He got probation in lieu of prison time after he agreed to go into treatment.
If prosecutors had gotten what they wanted in October 2008, Joshua M. Martin would have been in a prison cell last Saturday instead of running from the cops minutes after a Maplewood police officer was shot and killed.
But District Judge John Connolly agreed with Martin's defense attorney that the troubled 19-year-old deserved one more chance to beat his demons.
So Connolly cut him a break. Instead of making Martin serve 6 1/2 years in prison for robbing a pizza delivery driver, Connolly reduced the sentence to 10 years of probation as long as Martin completed a 13-month rehabilitation program at a chemical dependency center in Minneapolis.
It was an unusually generous deal. Between 2004 and 2008, just eight of 63 offenders convicted of the same crime with records similar to Martin's received probation instead of the recommended prison sentence, according to the Minnesota Sentencing Guidelines Commission.
"These judges have to make these calls every day and it's tough," said David Warg, the attorney who represented Martin in the 2008 case. "They don't have crystal balls. And a judge's worst nightmare is what Connolly is dealing with right now."
Connolly, who is now retired from Ramsey County District Court but still occasionally hears cases, said he's not second guessing his decision.
He said Martin was a good candidate for the treatment program and seemed to be doing well when he graduated in November 2009.
Martin, now 21, sits in the Ramsey County jail, accused of kidnapping for a failed carjacking and second-degree murder for his role in the Saturday death of Maplewood police Sgt. Joseph Bergeron.
Prosecutors believe Martin's friend, Jason Jones, shot Bergeron in the head after the two men bungled a robbery that morning.
"I believe in treatment for chemically dependent offenders," Dakota County Attorney James Backstrom said this week. "But I do not believe those programs should be used for those individuals with a violent criminal history."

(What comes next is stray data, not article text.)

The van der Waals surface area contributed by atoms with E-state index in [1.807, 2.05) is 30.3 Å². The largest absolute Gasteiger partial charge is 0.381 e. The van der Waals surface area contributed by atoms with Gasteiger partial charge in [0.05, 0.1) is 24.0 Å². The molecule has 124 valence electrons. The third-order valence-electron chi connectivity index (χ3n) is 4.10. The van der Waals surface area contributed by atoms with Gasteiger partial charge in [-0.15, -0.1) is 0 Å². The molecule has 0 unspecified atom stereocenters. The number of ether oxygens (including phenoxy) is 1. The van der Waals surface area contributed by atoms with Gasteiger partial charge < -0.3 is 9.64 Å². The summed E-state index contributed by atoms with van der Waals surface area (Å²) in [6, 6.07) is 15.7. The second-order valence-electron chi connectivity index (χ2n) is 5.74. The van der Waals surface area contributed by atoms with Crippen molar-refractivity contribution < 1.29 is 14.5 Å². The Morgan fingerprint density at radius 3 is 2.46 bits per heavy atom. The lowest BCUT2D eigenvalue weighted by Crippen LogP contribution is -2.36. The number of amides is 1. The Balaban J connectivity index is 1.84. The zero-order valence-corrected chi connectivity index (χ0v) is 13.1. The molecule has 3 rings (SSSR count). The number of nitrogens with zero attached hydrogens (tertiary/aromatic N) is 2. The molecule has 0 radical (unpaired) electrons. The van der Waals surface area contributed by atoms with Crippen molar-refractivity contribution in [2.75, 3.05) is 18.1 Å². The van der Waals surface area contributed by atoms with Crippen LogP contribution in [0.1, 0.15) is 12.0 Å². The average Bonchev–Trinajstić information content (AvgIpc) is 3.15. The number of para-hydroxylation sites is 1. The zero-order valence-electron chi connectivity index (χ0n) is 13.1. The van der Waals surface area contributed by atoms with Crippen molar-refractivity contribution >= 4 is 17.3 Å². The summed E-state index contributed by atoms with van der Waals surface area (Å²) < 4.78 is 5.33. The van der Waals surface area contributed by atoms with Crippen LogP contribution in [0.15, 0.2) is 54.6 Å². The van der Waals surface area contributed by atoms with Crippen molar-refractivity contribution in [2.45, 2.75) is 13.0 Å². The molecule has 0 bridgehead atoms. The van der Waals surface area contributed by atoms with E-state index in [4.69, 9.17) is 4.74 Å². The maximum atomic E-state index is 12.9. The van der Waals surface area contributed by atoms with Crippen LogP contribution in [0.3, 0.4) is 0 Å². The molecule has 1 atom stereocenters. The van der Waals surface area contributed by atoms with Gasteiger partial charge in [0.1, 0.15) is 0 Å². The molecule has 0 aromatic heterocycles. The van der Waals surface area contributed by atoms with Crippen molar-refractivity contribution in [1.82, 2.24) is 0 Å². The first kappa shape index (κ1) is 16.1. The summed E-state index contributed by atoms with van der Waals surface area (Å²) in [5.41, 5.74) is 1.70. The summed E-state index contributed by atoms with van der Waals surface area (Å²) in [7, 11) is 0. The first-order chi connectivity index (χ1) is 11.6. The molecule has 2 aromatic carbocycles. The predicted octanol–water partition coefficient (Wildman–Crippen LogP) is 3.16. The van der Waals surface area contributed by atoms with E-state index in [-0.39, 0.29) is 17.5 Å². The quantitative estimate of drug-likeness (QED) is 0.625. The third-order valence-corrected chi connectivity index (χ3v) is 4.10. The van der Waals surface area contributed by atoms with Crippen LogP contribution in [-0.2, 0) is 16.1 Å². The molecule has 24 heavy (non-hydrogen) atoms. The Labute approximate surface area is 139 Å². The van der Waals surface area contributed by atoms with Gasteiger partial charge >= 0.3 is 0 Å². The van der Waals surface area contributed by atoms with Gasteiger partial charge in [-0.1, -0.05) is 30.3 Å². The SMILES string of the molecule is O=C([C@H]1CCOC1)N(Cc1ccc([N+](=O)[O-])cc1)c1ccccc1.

In 2008, Connolly said he was willing to forgo prison time because Martin, who had used alcohol and drugs since he was 12, was willing to submit to substance abuse treatment, showed remorse for the robbery and took responsibility for the crime.
Richard Frase, a criminal law professor at the University of Minnesota, said criminals with untreated drug problems sometimes get a break because their addictions make them seem "less blameworthy."
"The guidelines are recommendations, they are not mandatory minimums," Frase said. "And they do give judges exceptions. And apparently, the judge found that here."
Martin's childhood was harrowing, according to a family history compiled by his defense attorney.
His father had substance abuse problems and frequently mistreated Martin and his sister. His stepfather beat him.
Martin was 12 when he drank his first beer. By 14, his father, Frank Martin, had introduced him to cocaine.
His family was poor and moved from apartment to apartment.
At one point they settled in a "very low-income building with a lot of gang activity," according to Tawnya Konobeck, Joshua Martin's sister.
During one of Frank Martin's confrontations with police, Joshua, then a toddler, found himself facing officers with drawn guns. "The trauma for Josh was severe," his sister said.
In the family history, which was used to bolster the case for treatment, Konobeck said her brother was medicated for attention deficit disorder.
He was malnourished and taunted by peers because he was short. To avoid being picked on, she said, "He had to puff up, be a loose cannon."
Martin, an admitted gang member, had several brushes with the law as a juvenile. At 17, he pleaded guilty to aggravated robbery after approaching victims with a BB gun and demanding money.
A year later, he was arrested along with a juvenile accomplice for again using a BB gun to hold up a delivery driver attempting to drop off pizzas in West St. Paul.
He was caught after the restaurant traced the cell phone used in ordering the pizzas to Martin's friend.
Despite his troubles, Martin showed some promise. He worked part-time at local restaurants and participated in a Catholic Charities' Young Men in Transition program while attending St. Paul Central, where he graduated in 2007.
Considering Martin's dysfunctional upbringing, Martin deserved a second chance, even if it was a long shot, Warg said.
"In retrospect, it doesn't look like it was a good bet," Frase said. "But at the time, it might have seemed worth doing."
Richard Meryhew • 612-673-4425